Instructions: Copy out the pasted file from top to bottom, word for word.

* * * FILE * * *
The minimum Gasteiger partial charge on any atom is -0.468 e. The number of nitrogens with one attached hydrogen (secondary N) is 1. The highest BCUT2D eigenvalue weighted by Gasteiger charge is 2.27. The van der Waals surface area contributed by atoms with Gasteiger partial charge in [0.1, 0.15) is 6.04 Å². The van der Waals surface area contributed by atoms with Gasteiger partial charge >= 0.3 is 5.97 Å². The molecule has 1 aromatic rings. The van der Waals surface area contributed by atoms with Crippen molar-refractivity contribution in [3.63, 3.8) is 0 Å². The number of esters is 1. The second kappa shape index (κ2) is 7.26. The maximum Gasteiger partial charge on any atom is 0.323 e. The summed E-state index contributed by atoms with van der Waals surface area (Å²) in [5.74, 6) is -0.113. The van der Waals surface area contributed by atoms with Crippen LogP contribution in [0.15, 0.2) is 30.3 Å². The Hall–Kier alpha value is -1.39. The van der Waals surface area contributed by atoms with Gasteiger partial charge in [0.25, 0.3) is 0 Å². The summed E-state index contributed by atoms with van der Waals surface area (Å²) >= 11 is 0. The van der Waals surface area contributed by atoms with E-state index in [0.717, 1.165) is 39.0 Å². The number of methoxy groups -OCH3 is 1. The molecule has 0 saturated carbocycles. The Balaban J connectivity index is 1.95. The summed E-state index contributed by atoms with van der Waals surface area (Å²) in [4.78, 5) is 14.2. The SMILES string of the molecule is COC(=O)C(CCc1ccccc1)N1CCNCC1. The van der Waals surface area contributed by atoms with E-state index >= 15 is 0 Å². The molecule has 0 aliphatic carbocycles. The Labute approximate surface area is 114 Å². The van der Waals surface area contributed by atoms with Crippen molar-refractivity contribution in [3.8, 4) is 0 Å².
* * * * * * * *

The minimum Gasteiger partial charge on any atom is -0.468 e. The number of nitrogens with one attached hydrogen (secondary N) is 1. The highest BCUT2D eigenvalue weighted by Gasteiger charge is 2.27. The van der Waals surface area contributed by atoms with Gasteiger partial charge in [0.1, 0.15) is 6.04 Å². The van der Waals surface area contributed by atoms with Gasteiger partial charge >= 0.3 is 5.97 Å². The molecule has 1 aromatic rings. The van der Waals surface area contributed by atoms with Crippen molar-refractivity contribution in [3.63, 3.8) is 0 Å². The number of esters is 1. The second kappa shape index (κ2) is 7.26. The maximum Gasteiger partial charge on any atom is 0.323 e. The summed E-state index contributed by atoms with van der Waals surface area (Å²) in [5.74, 6) is -0.113. The van der Waals surface area contributed by atoms with Crippen LogP contribution in [0.15, 0.2) is 30.3 Å². The Hall–Kier alpha value is -1.39. The van der Waals surface area contributed by atoms with Gasteiger partial charge in [0.25, 0.3) is 0 Å². The summed E-state index contributed by atoms with van der Waals surface area (Å²) >= 11 is 0. The van der Waals surface area contributed by atoms with E-state index in [0.717, 1.165) is 39.0 Å². The number of methoxy groups -OCH3 is 1. The molecule has 0 saturated carbocycles. The Balaban J connectivity index is 1.95. The summed E-state index contributed by atoms with van der Waals surface area (Å²) in [4.78, 5) is 14.2. The SMILES string of the molecule is COC(=O)C(CCc1ccccc1)N1CCNCC1. The van der Waals surface area contributed by atoms with E-state index >= 15 is 0 Å². The molecule has 0 aliphatic carbocycles. The Labute approximate surface area is 114 Å². The van der Waals surface area contributed by atoms with Crippen molar-refractivity contribution in [3.8, 4) is 0 Å².